adjective, state·li·er, state·li·est.

majestic; imposing in magnificence, elegance, etc.: a stately home.


in a stately manner.

Origin of stately

First recorded in 1350–1400, stately is from the Middle English word statly. See state, -ly
Related formsstate·li·ness, noun Unabridged Based on the Random House Unabridged Dictionary, © Random House, Inc. 2019

Examples from the Web for stately

Contemporary Examples of stately

Historical Examples of stately

  • Over the octagonal window, too, such draperies fell in stately lines.

    Within the Law

    Marvin Dana

  • Eudora paced down the sidewalk with a magnificent, stately gait.

    The Yates Pride

    Mary E. Wilkins Freeman

  • Stately priests in long chitons paced to the music of flutes.

  • Adv.: wsa fengel geatolc gengde, passed on in a stately manner, 1402.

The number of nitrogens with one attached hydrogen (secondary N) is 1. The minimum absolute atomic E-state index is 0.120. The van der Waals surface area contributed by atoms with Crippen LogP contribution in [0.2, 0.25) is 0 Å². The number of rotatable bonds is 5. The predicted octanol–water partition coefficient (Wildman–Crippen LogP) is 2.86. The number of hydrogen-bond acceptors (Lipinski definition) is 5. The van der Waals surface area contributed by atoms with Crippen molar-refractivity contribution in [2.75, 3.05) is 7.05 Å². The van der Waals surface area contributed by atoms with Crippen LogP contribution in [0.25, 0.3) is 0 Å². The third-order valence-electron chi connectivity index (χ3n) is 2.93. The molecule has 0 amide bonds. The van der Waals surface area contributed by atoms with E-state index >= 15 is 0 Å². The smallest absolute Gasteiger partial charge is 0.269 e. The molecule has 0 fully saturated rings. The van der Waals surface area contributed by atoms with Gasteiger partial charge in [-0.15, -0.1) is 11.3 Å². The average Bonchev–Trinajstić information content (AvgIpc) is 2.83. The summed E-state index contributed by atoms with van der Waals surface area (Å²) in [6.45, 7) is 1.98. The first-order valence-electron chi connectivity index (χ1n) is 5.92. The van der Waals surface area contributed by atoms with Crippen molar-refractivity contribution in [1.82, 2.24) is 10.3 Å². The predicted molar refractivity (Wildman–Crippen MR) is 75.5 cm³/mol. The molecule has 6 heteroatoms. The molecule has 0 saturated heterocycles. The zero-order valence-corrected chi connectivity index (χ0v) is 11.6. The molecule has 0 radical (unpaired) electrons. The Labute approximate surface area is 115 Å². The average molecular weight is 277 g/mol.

• The stately residence of Monseigneur was altogether blighted and deserted.

    A Tale of Two Cities

    Charles Dickens

British Dictionary definitions for stately


adjective -lier or -liest

characterized by a graceful, dignified, and imposing appearance or manner


in a stately manner
Derived Formsstateliness, noun
Collins English Dictionary - Complete & Unabridged 2012 Digital Edition © William Collins Sons & Co. Ltd. 1979, 1986 © HarperCollins Publishers 1998, 2000, 2003, 2005, 2006, 2007, 2009, 2012

Word Origin and History for stately

"noble, splendid," late 14c., from state (n.1) in a sense of "costly and imposing display" (such as benefits a person of rank and wealth), early 14c.; a sense also preserved in the phrase to lie in state "to be ceremoniously exposed to view before interment" (1705). Hence also stateroom.

Online Etymology Dictionary, © 2010 Douglas Harper